Hardwater Stain Removal

Clear Choice Window Cleaning employes the current industry standard  for hard-water stain removal. We use of an oxide polishing agent,  abrasive pads rated for glass and rotating electric buffer. The glass is  first cleaned, then polished, than cleaned again, then a hydrophobic  product is applyed to form a transparent, micro thin barrier to protect  the glass against future water damage.


Glass Corrosion is an extensive topic. To aid you in your research on  the subject we have included excerpts from this excellent article  published in Window Cleaning Magazine issue #14.
Title: Understanding Glass Corrosion
By: Henry Grover Jr.


“Simply put, glass can and does corrode. It can be brought to  complete dissolution by both acids and alkalis. Even rain water will  corrode or etch glass. Water acts like an acid in that it is much more  prone to selectively go after the alkaline compounds in glass. It does  take many years. but its effects can be felt with your fingertip. The  outside surface of an old storm window will always be noticeably more  rough than the inside surface. Apart from corrosion by weathering, all  glass surfaces are hydrophilic (water loving). So there is a molecular  vapor on the surface at all times. Therefore, even the most smooth  surfaces will have potholes and peaks about five microns across. These  micropores can becomes filled with organic and mineral contaminants,  which is literally bond to the glass.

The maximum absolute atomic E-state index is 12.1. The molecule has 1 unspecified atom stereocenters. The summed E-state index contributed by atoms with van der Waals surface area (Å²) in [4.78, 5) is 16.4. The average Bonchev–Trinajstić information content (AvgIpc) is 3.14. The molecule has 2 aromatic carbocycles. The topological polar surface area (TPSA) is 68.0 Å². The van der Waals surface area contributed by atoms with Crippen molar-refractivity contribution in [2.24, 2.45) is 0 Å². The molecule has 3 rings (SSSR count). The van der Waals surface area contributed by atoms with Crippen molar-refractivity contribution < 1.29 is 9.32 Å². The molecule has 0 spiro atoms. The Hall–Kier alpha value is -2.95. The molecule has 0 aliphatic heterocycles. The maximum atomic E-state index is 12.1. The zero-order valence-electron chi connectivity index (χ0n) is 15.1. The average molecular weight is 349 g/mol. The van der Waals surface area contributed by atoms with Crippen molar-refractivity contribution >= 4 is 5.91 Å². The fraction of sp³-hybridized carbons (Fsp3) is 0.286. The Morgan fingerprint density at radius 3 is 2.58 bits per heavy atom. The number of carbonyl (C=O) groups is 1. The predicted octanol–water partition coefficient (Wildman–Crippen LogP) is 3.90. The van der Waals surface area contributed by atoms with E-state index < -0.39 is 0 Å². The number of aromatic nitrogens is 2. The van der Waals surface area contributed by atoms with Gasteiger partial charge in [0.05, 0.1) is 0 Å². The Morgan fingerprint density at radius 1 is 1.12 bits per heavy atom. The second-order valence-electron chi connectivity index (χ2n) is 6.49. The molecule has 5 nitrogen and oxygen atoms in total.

Mineral deposits can and do cause corrosion. Water drops continue to  reform and dry on top of the same deposits. Over time, this increases  the pH of the drop as water evaporates. Once the pH goes beyond 9, total  dissolution occurs. Both the reaction byproducts and the minerals in  the water are left behind. They become concentrated around the outer  edge of what I call the spot ring. When they are removed with an optical  grade polishing slurry, the same shape of that ring can be seen as a  clear distortion in the surface. This is especially noticeable on dark glass.


In view of this information, it makes sense to especially protect  those glass surfaces that are exposed to concrete or brickwork runoff or  ground water from sprinklers. This can be done with a quality  hydrophobic sealant. A very regular maintenance program should also be followed, which might require intermittent removal of newly formed spots  and replenishing of the hydrophobic coating, depending on the severity  of the conditions.”